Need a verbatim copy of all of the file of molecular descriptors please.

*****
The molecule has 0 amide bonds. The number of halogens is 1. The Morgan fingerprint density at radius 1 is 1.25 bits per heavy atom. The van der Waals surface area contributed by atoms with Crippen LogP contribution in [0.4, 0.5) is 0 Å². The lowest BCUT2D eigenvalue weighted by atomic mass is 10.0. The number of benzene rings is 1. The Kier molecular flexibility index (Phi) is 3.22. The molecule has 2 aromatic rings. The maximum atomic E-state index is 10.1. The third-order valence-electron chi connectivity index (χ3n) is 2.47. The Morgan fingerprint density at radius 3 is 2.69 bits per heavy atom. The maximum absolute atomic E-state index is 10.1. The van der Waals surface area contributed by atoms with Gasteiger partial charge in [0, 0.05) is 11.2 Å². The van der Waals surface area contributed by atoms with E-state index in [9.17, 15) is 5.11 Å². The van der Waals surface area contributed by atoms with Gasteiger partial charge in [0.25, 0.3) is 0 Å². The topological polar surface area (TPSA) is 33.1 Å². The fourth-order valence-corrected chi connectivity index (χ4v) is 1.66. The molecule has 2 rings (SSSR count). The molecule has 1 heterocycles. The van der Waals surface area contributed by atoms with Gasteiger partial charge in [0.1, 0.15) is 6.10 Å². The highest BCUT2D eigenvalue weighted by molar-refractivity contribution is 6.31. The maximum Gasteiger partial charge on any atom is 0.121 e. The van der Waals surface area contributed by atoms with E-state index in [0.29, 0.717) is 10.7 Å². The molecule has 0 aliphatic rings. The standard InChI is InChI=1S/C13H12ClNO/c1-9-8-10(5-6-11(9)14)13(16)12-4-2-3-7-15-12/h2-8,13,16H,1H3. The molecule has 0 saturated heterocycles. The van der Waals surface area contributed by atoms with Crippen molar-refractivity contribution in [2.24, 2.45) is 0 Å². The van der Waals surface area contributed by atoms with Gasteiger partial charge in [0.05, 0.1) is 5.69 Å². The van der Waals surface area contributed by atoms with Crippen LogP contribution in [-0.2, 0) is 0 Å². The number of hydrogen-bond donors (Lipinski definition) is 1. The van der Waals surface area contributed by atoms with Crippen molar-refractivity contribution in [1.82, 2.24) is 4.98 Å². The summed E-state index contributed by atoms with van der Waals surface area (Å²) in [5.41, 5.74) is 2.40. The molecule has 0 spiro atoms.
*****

The molecule has 0 amide bonds. The number of halogens is 1. The Morgan fingerprint density at radius 1 is 1.25 bits per heavy atom. The van der Waals surface area contributed by atoms with Crippen LogP contribution in [0.4, 0.5) is 0 Å². The lowest BCUT2D eigenvalue weighted by atomic mass is 10.0. The number of benzene rings is 1. The Kier molecular flexibility index (Phi) is 3.22. The molecule has 2 aromatic rings. The maximum atomic E-state index is 10.1. The third-order valence-electron chi connectivity index (χ3n) is 2.47. The Morgan fingerprint density at radius 3 is 2.69 bits per heavy atom. The maximum absolute atomic E-state index is 10.1. The van der Waals surface area contributed by atoms with Gasteiger partial charge in [0, 0.05) is 11.2 Å². The van der Waals surface area contributed by atoms with E-state index in [9.17, 15) is 5.11 Å². The van der Waals surface area contributed by atoms with Gasteiger partial charge in [0.25, 0.3) is 0 Å². The topological polar surface area (TPSA) is 33.1 Å². The fourth-order valence-corrected chi connectivity index (χ4v) is 1.66. The molecule has 2 rings (SSSR count). The molecule has 1 heterocycles. The van der Waals surface area contributed by atoms with Gasteiger partial charge in [0.1, 0.15) is 6.10 Å². The highest BCUT2D eigenvalue weighted by molar-refractivity contribution is 6.31. The maximum Gasteiger partial charge on any atom is 0.121 e. The van der Waals surface area contributed by atoms with E-state index in [0.29, 0.717) is 10.7 Å². The molecule has 0 aliphatic rings. The standard InChI is InChI=1S/C13H12ClNO/c1-9-8-10(5-6-11(9)14)13(16)12-4-2-3-7-15-12/h2-8,13,16H,1H3. The molecule has 0 saturated heterocycles. The van der Waals surface area contributed by atoms with Crippen molar-refractivity contribution in [2.24, 2.45) is 0 Å². The van der Waals surface area contributed by atoms with Gasteiger partial charge in [0.05, 0.1) is 5.69 Å². The van der Waals surface area contributed by atoms with Crippen LogP contribution in [-0.2, 0) is 0 Å². The number of hydrogen-bond donors (Lipinski definition) is 1. The van der Waals surface area contributed by atoms with Crippen molar-refractivity contribution in [1.82, 2.24) is 4.98 Å². The summed E-state index contributed by atoms with van der Waals surface area (Å²) in [5.41, 5.74) is 2.40. The molecule has 0 spiro atoms.